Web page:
Reducing biases in systematic reviews
Just as biases can distort individual tests of treatments and lead to false conclusions, so they can also distort reviews of evidence. For example, researchers can simply ‘cherry pick’ those studies which they know will support the treatment claims they wish to make.
To avoid these problems, plans for systematic reviews, as for individual research studies, should be set out in research protocols. Protocols need to make clear what measures researchers will take to reduce biases and the effects of the play of chance during the process of preparing the reviews.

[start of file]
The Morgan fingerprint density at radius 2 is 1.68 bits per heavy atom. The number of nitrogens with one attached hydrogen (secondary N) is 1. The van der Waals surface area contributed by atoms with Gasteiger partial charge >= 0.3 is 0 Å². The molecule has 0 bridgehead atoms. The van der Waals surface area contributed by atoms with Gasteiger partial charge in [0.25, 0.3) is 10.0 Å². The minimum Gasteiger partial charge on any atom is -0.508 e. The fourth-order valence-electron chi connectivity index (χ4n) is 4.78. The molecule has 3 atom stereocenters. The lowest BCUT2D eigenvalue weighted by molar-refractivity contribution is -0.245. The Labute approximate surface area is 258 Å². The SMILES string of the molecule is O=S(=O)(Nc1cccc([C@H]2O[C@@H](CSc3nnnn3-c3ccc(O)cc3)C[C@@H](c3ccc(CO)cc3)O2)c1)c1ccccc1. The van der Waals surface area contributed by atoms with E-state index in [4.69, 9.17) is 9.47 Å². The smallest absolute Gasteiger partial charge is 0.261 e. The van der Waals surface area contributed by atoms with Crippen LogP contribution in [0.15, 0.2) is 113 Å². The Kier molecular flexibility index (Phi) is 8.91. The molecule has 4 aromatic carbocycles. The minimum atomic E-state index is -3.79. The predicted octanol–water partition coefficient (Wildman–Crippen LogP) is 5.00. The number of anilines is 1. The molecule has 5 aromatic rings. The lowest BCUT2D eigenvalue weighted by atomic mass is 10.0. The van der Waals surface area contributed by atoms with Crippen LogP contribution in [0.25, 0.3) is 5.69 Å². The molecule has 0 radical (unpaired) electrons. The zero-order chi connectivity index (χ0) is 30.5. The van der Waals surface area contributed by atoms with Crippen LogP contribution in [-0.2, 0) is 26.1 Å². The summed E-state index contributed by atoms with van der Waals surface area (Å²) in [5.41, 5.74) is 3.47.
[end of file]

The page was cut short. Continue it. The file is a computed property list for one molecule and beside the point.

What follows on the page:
These will include specifying which questions about treatments the review will address; the criteria that make studies eligible for inclusion in the review; the ways in which potentially eligible studies will be identified; and the steps that will be taken to minimize biases in selecting studies for inclusion in the review, and for analysing the data.